In order to meet future CO2 limits, spark-ignition engine-driven vehicles (ICEV) must consume significantly less fuel. In the FVV „ICE 2025+“ research project, four university institutes from Aachen, Braunschweig, Darmstadt and Stuttgart are investigating various technology options for significantly increasing efficiency. The aim of the self-financed project is to optimise the powertrain system in such a way as to achieve the lowest possible consumption in real world operation. In relation to the new WLTP cycle (World Harmonised Light-duty Vehicles Test Procedure), this means achieving an average power efficiency of around 40 per cent, and even 50 per cent in individual operating points. Today’s passenger car spark-ignition engines achieve the best value of around 37 per cent, on average around 30 per cent. Within the project, new engine technologies are researched in interaction with electrified powertrains and synthetic fuels.
» In addition to electrification, highly efficient internal combustion engines integrated in hybrid powertrains as well as carbon-neutral synthetic fuels will make a decisive contribution to achieving the CO2 targets. «
Will the internal combustion engine fall behind on society’s way to a decarbonised, climate-neutral future, or will it continue to make a significant contribution to the vehicle fleet of the future?
Combustion and electrification go hand in hand: Within the project, new engine technologies are being researched in conjunction with electrified powertrains (HEV and PHEV) and synthetic fuels.
What influence do new engine technologies, such as auxiliary water injection, have on system efficiency? Which combinations are particularly suitable for effectively increasing drive efficiency and thus significantly reducing fuel consumption?
The results from vehicle and engine simulation as well as the influence of carbon-neutral fuels on engine behaviour will be tested on a single-cylinder research engine.
It remains to be seen which powertrains, energy sources and transportation concepts will determine passenger and freight transport in 2050. In the short and medium term, energy-efficient hybrid vehicles and carbon-neutral fuels must make an effective contribution to climate-neutral mobility. For this reason, the FVV funds pre-competitive collective research projects from its own financial resources in order to contribute to the long-term goal of "zero impact emission mobility".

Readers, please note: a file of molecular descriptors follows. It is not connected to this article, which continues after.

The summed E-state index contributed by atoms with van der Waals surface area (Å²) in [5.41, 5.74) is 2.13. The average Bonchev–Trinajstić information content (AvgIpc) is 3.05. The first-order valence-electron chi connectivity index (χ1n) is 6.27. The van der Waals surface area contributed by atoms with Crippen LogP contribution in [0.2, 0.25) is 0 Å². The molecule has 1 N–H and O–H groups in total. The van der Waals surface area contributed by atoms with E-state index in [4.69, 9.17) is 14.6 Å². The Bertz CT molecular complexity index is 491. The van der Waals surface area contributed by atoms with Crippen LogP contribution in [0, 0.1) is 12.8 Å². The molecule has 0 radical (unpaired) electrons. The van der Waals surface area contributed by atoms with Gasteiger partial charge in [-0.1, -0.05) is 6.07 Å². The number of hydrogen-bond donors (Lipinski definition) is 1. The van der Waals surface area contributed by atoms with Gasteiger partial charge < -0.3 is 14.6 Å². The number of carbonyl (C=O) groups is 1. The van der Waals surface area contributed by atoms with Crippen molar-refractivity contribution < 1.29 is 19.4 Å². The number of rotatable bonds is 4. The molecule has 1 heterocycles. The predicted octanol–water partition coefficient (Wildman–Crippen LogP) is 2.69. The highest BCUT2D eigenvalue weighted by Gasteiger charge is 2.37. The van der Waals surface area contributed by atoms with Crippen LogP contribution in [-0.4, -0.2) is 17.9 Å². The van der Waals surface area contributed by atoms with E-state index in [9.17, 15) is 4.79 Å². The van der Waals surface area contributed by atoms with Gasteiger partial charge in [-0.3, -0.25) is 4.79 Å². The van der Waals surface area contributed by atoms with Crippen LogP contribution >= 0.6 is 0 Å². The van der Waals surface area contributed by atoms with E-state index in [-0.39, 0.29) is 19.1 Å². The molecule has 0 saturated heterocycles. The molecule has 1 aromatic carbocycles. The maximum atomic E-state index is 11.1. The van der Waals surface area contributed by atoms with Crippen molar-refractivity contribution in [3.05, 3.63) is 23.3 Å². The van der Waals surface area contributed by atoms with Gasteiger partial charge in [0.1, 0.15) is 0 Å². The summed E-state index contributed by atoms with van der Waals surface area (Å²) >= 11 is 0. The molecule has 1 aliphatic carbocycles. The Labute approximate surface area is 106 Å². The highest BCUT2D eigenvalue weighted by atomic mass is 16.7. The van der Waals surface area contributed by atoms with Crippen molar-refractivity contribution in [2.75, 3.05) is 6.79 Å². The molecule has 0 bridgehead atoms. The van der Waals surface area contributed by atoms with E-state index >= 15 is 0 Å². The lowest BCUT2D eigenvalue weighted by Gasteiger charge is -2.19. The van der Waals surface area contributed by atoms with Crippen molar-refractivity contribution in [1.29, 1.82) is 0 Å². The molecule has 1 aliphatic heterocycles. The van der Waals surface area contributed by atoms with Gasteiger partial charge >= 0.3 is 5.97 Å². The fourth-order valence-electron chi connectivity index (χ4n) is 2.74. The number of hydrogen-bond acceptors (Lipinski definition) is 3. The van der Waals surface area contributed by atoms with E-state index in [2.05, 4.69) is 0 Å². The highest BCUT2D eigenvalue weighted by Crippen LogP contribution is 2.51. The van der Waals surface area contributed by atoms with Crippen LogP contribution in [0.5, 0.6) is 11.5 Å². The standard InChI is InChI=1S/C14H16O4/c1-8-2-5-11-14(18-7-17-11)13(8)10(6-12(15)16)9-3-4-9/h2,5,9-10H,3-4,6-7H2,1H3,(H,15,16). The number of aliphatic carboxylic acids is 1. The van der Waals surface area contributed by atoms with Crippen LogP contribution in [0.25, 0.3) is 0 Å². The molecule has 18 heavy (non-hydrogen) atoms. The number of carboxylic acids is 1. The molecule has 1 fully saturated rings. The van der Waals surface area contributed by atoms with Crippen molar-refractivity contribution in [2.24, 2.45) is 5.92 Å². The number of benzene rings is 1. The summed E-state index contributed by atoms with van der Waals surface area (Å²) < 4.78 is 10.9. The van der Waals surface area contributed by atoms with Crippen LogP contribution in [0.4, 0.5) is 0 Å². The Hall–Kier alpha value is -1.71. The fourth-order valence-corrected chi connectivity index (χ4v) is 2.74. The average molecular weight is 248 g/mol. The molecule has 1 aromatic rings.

» CO2 emissions from road transport must fall significantly over the next decade. It is essential that industry and science team up to meet this challenge. «
The researchers' methodological approach consists of combining various pre-selected technologies - such as higher compression ratios or water injection - and investigating their impact on system efficiency. In order to adapt the powertrain system to real driving conditions, various vehicle classes as well as hybrid variants - from mild 48-volt to high-voltage hybrid drives - will be included in the study. The participating researchers work closely together. The first work package, for which the Institute for Internal Combustion Engines and Powertrain Systems (vkm) at Technische Universität Darmstadt is responsible, lays the foundations for vehicle simulation. The second part of the project, engine simulation, which is being carried out at the Institute for Internal Combustion Engines and Automotive Engineering (IVK) at the University of Stuttgart, consists primarily of being able to make binding statements about increases in efficiency through various combinations of technologies with the aid of rapid calculation methods. Within "ICE 2025+", essential measures to increase efficiency will not only be simulated, but also tested on a single-cylinder research engine. The Institute for Internal Combustion Engines (ivb) at Braunschweig Technical University is responsible for setting up and operating this test engine. Within the fourth work package, the influence of carbon-neutral fuels on engine behaviour is investigated at the Chair of Internal Combustion Engines (vka) at RWTH Aachen University.
The outcome of the research project will be available in spring 2020.
2018-02-28 to 2020-02-27
Dipl.-Ing. Arndt Döhler
Opel Automotive GmbH
Dr.-Ing. André Casal Kulzer
Dr. Ing. h.c. F. Porsche AG
1 | Institute for Combustion Engines (vka), RWTH Aachen University
Head of Research:
Prof. Dr.-Ing. Stefan Pischinger
2 | Institute of Internal Combustion Engines (ivb), Department of Mechanical Engineering / Production and Systems Engineering, Technische Universität Braunschweig
Head of Research:
Prof. Dr.-Ing. Peter Eilts
3 | Institute for Internal Combustion Engines and Powertrain Systems (vkm), Technische Universität Darmstadt
Head of Research:
Prof. Dr. techn. Christian Beidl
4 | Institute for Internal Combustion Engines and Automotive Engineering (IVK), Chair of Automotive Powertrains, University of Stuttgart
Head of Research:
Prof. Dr.-Ing. Michael Bargende
Research & Technology Performers
Research Association for Combustion Engines eV
Lyoner Strasse 18
60528 Frankfurt am Main
T +49 69 6603 1345